Kool Kat of the Week: Holy Gut Punch! Producer Kendall Keeling Screens Her First Feature THOSE WHO DESERVE TO DIE at Buried Alive Film Festival 2019

Posted on: Nov 13th, 2019 By:

Kendall Keeling and the poster for THOSE WHO DESERVE TO DIE. All photos are provided by Kendall Keeling and used with permission.

From festival judge to producer screening her first feature, Kendall Keeling is no stranger to Buried Alive Film Festival, Nov. 13-17, 2019, at 7 Stages. The ‘60s giallo-fueled THOSE WHO DESERVE TO DIE screens Sunday Nov. 17 at noon. Based on a novella by Thomas de Quincey (CONFESSIONS OF AN ENGLISH OPIUM EATER) and written and directed by Kool Kat Bret Wood (THE UNWANTED [2014]), this incessant thriller subverts the formula of the revenge film, its “hero” Jonathan (Joe Sikes) enacting brutal crimes in the name of justice goaded by the cold-hearted spirit of his dead ten-year-old sister Berenice (Alice Lewis [MALICE OF ALICE photo series]) and also features scream queen Lynn Lowry (THE CRAZIES [1973], SHIVERS [1975] in a key villain role.

A longtime aficionado of horror film of the most vicious variety, Kendall Keeling cut her producing teeth with the extreme zombie short film ABED (2012), from director Ryan Lieske, who she met at Buried Alive 2010, and Bram Stoker Award-winning writer Elizabeth Massie. Next, she co-produced the horrific CRAZY2CRAZY, written and directed by Greg Daniel (currently in post-production). Keeling acquired a taste for producing, and then applied her lessons learned on these films (#1: don’t be afraid to show it, squeamish people can look away if they need to) on THOSE WHO DESERVE TO DIE. She also contributes movie reviews for new horror releases to STOMP AND STAMMER magazine.

So basically Kendall is a natural/unnatural ATLRetro Kool Kat of the Week, and we were dying to ask her how she discovered horror, why she has a special fondness for Buried Alive, go behind the bloody curtains of THOSE WHO DESERVE TO DIE, her recent recommended films, and what’s next for this cutting edge horror movie producer!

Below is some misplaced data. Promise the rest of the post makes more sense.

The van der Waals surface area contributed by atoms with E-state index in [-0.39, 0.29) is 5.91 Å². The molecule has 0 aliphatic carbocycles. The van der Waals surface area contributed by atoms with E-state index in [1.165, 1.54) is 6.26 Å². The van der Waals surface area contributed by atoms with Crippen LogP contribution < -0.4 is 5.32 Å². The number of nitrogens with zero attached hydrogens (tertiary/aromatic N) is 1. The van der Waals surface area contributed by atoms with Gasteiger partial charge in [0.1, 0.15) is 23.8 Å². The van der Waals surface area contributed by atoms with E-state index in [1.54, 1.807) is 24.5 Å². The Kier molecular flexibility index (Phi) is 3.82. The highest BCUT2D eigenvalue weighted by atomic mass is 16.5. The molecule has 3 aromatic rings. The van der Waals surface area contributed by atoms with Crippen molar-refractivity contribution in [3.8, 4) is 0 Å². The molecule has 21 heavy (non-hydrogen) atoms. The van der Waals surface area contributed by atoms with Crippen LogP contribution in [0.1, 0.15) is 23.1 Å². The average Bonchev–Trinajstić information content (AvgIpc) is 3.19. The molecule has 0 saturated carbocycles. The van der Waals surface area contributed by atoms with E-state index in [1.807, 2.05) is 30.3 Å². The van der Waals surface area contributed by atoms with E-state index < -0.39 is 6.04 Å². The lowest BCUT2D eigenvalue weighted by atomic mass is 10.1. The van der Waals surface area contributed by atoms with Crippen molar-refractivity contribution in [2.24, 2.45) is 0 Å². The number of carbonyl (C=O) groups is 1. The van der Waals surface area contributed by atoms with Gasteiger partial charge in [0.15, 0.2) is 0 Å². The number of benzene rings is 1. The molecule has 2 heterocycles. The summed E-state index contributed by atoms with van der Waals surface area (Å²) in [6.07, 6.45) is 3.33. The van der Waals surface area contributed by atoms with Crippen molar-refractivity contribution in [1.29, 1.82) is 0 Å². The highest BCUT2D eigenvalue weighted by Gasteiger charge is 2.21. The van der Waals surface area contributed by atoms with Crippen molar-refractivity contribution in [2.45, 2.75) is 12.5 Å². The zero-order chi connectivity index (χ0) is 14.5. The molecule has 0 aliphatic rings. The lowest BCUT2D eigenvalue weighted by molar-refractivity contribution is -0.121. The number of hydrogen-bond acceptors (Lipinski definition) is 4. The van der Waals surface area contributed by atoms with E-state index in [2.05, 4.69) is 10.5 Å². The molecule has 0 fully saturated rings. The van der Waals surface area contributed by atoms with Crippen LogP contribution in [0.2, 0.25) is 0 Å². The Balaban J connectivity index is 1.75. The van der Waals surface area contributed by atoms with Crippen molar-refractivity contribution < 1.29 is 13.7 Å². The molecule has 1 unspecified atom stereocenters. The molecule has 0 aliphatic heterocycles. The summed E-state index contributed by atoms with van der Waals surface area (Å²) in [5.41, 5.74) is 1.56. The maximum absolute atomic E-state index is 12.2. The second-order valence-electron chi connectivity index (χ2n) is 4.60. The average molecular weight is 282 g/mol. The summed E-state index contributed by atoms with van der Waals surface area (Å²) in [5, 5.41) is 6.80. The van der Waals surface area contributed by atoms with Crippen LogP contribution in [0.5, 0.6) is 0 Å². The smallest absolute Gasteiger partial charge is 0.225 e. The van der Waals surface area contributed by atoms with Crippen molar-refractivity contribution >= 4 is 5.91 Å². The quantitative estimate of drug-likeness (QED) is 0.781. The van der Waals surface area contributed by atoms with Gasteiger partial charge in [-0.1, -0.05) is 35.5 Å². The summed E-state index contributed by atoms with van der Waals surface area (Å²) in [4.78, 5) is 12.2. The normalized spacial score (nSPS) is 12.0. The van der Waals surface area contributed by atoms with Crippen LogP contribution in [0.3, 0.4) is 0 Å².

ATLRetro: What’s the secret origin story of how little Kendall got hooked on horror movies and what are a few films that had an early impact on you?

Kendall Keeling: As far back as I can remember, I have always loved horror movies and scary things. When I was about 6 or 7, I watched Friday Night Frights every week on [Atlanta’s] Channel 17. They played tons of Hammer and AIP films. I remember being obsessed with HOUSE OF USHER [1960] and the other Roger Corman Poe movies. About a year later, my dad found out that Vincent Price was going to be speaking at Emory University. He took me to see Price speak and then took me backstage to meet him after the show. He was just the most wonderful person. After that, the horror compulsion just continued to gain steam.

Kendall Keeling and Bret Wood at Buried Alive Film Festival.

You’ve attended a lot of Buried Alives and even been a festival judge. What stands out about this festival and why should horror fans be sure to attend?

I think of BAFF as family, almost. The horror community in Atlanta is just fantastic and everyone is really supportive of each other. Buried Alive is like the Christmas Dinner of horror. I have met so many amazing people at the festival over the years, most who have become friends. Blake [Myers] and Luke [Godfrey] really have a passion for the subject matter and it shows. They work very hard to keep the line-up fresh and interesting.

We’ll get to your film in a moment, but what else are you most excited about in this year’s festival line-up? Anything you think readers should definitely not miss?

What I look forward to the most every year are the shorts blocks. They are, without a doubt, my favorite thing about Buried Alive. There are always one or two that really stick with me. The features are always badass, but there is something special about seeing a 7-minute film that blows you away.

You’ve said that you only work on “films that leave you feeling gut-punched.” Can you explain what you mean by that?

I watch a lot of horror movies. I like about 70% of what I see. The 10% that I adore are the ones that stun me in some way. If I find myself saying “holy shit!” at any point in a movie, that’s a keeper. A great example of that would be Gaspar Noé‘s work. For all of the work that goes into filmmaking, I wouldn’t want to bother with something that doesn’t at least aspire to disturb or upset people.

Bret now has a number of features under his belt. Did you particularly want to work with him on a project?

Definitely. I first met Bret at a Splatter Cinema screening of Takashi Miike‘s ICHI THE KILLER [2001]. A few months later, we both ended up on the jury for BAFF. We became friends, and it was clear that we shared a taste for subversive films. We first discussed working together when he was beginning THE UNWANTED [2014]. It just wasn’t the right time or fit, so we decided to do something else once that was completed. We talked about a number of different ideas and themes, and then he showed up with a script! And here we are!